by Sami Sabet · Photo by Paula Nimand Duvå
It was a slightly cloudy day and some friends had gathered to discuss an interesting topic.
Most of us where Danish, a few of us where refugees who where staying in Denmark, and among the refugees, only I had a residence permit. The others lived in a refugee camp. And that was what was bothering me: Why did we not all have a residence permit?
But what was the topic that we discussed?
It was very interesting.
We had written a text with big letters along the pier, so that the people passing could read it and understand.
Do you know what we had written?
It was a very beautiful and interesting text:
”In Iran I was a psychiatrist. My existence stopped when I arrived in Sandholm.”
Do you know why we wrote that?
So that all the people passing could read the text and understand that there exist a lot of people who do not have the possibility to live in their own country, and so are forced to seek refuge somewhere else.
A lot of people sailed back and forth in the canal and where puzzled by the text. But we were happy that people, in this way, became aware of the issue.
We forget to mention that we also enjoyed a nice pizza that day, and that everyone had fun, chatted, and laughed together.
But the most important message was that everyone has the right to live. This is also written in the Universal Declaration of Human Rights, article 3: “Everyone has the right to life, liberty and security of person.”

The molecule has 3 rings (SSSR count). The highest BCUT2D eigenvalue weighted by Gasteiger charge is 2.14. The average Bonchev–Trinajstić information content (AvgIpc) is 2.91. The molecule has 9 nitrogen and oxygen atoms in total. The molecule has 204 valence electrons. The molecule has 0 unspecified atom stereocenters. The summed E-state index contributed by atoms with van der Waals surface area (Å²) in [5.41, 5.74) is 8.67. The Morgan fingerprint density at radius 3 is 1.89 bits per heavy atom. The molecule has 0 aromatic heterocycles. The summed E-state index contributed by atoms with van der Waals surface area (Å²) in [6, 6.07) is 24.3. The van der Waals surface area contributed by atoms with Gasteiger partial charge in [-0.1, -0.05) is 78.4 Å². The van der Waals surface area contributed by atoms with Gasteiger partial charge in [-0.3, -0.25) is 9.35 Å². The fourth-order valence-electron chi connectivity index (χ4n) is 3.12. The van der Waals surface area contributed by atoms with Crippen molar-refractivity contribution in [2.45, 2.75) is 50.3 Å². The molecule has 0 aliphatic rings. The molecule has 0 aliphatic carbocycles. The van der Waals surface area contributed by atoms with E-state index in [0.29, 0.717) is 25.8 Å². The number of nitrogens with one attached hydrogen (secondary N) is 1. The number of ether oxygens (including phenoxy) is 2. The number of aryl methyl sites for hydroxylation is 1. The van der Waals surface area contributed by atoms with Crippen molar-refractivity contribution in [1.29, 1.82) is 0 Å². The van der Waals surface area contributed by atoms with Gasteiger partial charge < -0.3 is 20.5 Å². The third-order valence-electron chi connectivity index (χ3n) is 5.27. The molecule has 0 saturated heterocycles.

Likewise, the first article of the declaration says: “All human beings are born free and equal in dignity and rights. They are endowed with reason and conscience and should act towards one another in a spirit of brotherhood.”
Thus, we ask all states – and especially the Danish state – to take seriously the rights of refugees. They are humans who face problems and who are deprived of their right to live. At the same time, we ask everyone to look at refugees with friendly eyes instead of looking at them with disgust.
And so we discussed this and that about the issue. And all of us where happy because we were able to send out our prayer and message to everyone.
That same day, my good friend Søren asked me if I wanted to write a short story about our small gathering, and I said, “yes.” And so, I hope that the readers will understand what our little gathering was all about.
With brotherly and compassionate wishes for all the people in the world…
— Sami Sabet
The art project Giving Habor
Giving harbor is an art project by artist Brett Bloom in collaboration with the Trampoline House and visAvis. The project is located in the harbor of Copenhagen and runs from September 12th to October 15th.
Together with people from visAvis and the Trampoline House who are seeking asylum, Brett Bloom has formulated a number of statements on the experience of people who seeks asylum in Denmark. Giving Harbor places phrases in the spaces of the Copenhagen harbor in order to give voice to people who are otherwise excluded from society and hidden from the public sphere. In that sense Giving Harbor investigates the inclusion/exclusion mechanisms of the national community.
Read Brett Bloom’s report of the Giving Harbour project on: